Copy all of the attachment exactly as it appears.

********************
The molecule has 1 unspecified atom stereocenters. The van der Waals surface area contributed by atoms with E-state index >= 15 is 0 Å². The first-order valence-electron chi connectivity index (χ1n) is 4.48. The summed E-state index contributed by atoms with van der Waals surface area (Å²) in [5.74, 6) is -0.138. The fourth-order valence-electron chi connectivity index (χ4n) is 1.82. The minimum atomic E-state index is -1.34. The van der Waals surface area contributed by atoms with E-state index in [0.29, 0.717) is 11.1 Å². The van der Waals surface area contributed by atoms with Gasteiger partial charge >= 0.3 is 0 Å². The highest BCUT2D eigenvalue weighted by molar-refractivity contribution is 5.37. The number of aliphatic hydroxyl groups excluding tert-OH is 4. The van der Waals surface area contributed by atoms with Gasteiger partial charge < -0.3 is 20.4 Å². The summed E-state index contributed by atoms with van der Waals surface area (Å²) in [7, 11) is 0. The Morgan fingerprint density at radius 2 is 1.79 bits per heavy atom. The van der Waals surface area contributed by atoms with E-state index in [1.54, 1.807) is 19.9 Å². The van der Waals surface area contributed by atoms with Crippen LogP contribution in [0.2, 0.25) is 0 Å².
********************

The molecule has 1 unspecified atom stereocenters. The van der Waals surface area contributed by atoms with E-state index >= 15 is 0 Å². The first-order valence-electron chi connectivity index (χ1n) is 4.48. The summed E-state index contributed by atoms with van der Waals surface area (Å²) in [5.74, 6) is -0.138. The fourth-order valence-electron chi connectivity index (χ4n) is 1.82. The minimum atomic E-state index is -1.34. The van der Waals surface area contributed by atoms with E-state index in [0.29, 0.717) is 11.1 Å². The van der Waals surface area contributed by atoms with Gasteiger partial charge >= 0.3 is 0 Å². The highest BCUT2D eigenvalue weighted by molar-refractivity contribution is 5.37. The number of aliphatic hydroxyl groups excluding tert-OH is 4. The van der Waals surface area contributed by atoms with Gasteiger partial charge < -0.3 is 20.4 Å². The summed E-state index contributed by atoms with van der Waals surface area (Å²) in [7, 11) is 0. The Morgan fingerprint density at radius 2 is 1.79 bits per heavy atom. The van der Waals surface area contributed by atoms with E-state index in [1.54, 1.807) is 19.9 Å². The van der Waals surface area contributed by atoms with Crippen LogP contribution in [0.2, 0.25) is 0 Å².